The tree ripened the two apples pretty nicely, but they fell off before they were totally done; the stem was very short and I think the swelling apple pushed itself off the branch. Veg. growth was not as high as other nearby trees of other varieties; not sure how much the two apples had to do with it.

Both the apples were watercored. Maybe from the tree being young? Have to see what happens in future years. My kids had no problem eating them after I told them watercore was a delicacy in Japan.

I’m a little unsure about how to manage this tree as an espalier since RR is supposedly partial tip bearing. But it’s other qualities make me want to give it a try. So far the tree is behaving nicely in it’s response to training. Have to wait to see about getting lots of fruit.



Funny you should mention. I budded Esopus Spitzenburg onto a Roxbury Russet/ Geneva.16. To my suprise, the Spitz has grown more vigorous and overcame the original central leader. It is now 8 feet tall. The Rox Russet has been vigorous too-- that branch is about 6 feet tall. The tree is a beautiful “Y” shape-- my best looking dwarf tree.

Amazing Pictures Hollygates!

I don’t know how to describe the appearance of the RR cut open, but I know there is ton of sugar when apples look like that.


A bit of a follow up on the RR crop this season. One of the reasons this apple was valued in its heyday was it’s keeping ability, and I was interested in evaluating this with my harvest this season. 2 months since harvest my cache of this variety has been winnowed down, and I’ve observed the texture change as it has softened and lost its appeal for fresh eating at this point. I found this variety dries well. Still a good cooker with nearly undiminished acidity and flavor, though it does break down to sauce som what quickly now. My last cider pressing of the season was mostly RR, and yielded the most syrupy cider of the season with an SG of 1.070- that’s sweet! In comparison to some other keeper apples, I would give it a second-tier place. Golden Russets are still firm and crisp, Goldrush are rockhard.


I will be going out to prune the old RR tree sometime this next week, will take before and after pics. There’s a bunch of water sprouts that will be removed if anyone is looking for scions…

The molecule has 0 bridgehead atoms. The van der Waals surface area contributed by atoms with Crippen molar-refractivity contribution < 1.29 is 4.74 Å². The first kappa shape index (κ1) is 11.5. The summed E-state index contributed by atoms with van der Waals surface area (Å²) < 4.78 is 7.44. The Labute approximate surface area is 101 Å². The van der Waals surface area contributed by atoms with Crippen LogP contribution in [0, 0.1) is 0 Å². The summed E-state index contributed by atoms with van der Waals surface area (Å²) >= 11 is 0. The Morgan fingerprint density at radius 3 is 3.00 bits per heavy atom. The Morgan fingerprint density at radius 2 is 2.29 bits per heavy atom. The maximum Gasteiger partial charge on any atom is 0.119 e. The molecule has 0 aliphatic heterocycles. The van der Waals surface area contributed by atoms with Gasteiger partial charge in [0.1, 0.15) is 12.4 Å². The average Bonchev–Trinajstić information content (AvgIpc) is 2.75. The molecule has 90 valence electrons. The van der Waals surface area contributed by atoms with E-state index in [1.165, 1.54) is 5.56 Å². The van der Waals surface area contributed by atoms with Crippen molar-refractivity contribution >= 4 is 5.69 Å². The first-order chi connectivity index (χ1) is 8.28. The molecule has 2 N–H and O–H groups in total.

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I agree that Rox is not a good keeper for fresh eating. However, among its attributes that make it an outstanding antique is that it is spurry and bears young and consistently. Like some other spurry varieties it is a weak secondary brancher, but in the northeast it is one of the most consistent producers out of all the antiques I grow and much easier to manage on vigorous rootstocks than Golden Russet (which is hard to train to a nice and productive shape). I’m not a huge fan of either apple off the tree, but customers often like either one of these a great deal.


When I first fruited RR I thought it was the cat’s meow, it was my favorite apple for a few years. Now I still like it a lot, but it is primarily a sweet-tart in flavor. Same goes for GR. The two apples in this sweet-sharp-yellow-flesh school I still grow are Pitmaston Pineapple and Reinette Clochard. I find PP to be a more intense version of RR. Clochard is not the greatest apple in many ways (bugs love it and it doesn’t keep well in spite of being a late apple), but it gets a really rich flavor with hints of lemon and pineapple.

This followup probably belongs on your evolving tastes post Alan…


Here’s a winter view of the Roxbury, hopeful for another crop this fall from this ol’ gal…

You can see how broken down the trunk is, what it must have been like in its heyday!
I once spotted a porcupine nestled inside the hollow.

Plenty of scions harvested, I am happy to spread this one around if anyone wants some…


cool photos. I came into this late, like in the last 2 years, and I’m amazed how many wild apple trees I’ve walked right past, hundreds of times, both those from seed and others that must have been old homesteads. now, especially in winter, they stick out like a sore thumb, and there’s something to be said for those gnarled, spurry old apple trees


Jesse,. I hope you have grafted a few scions of this tree to keep the legacy going.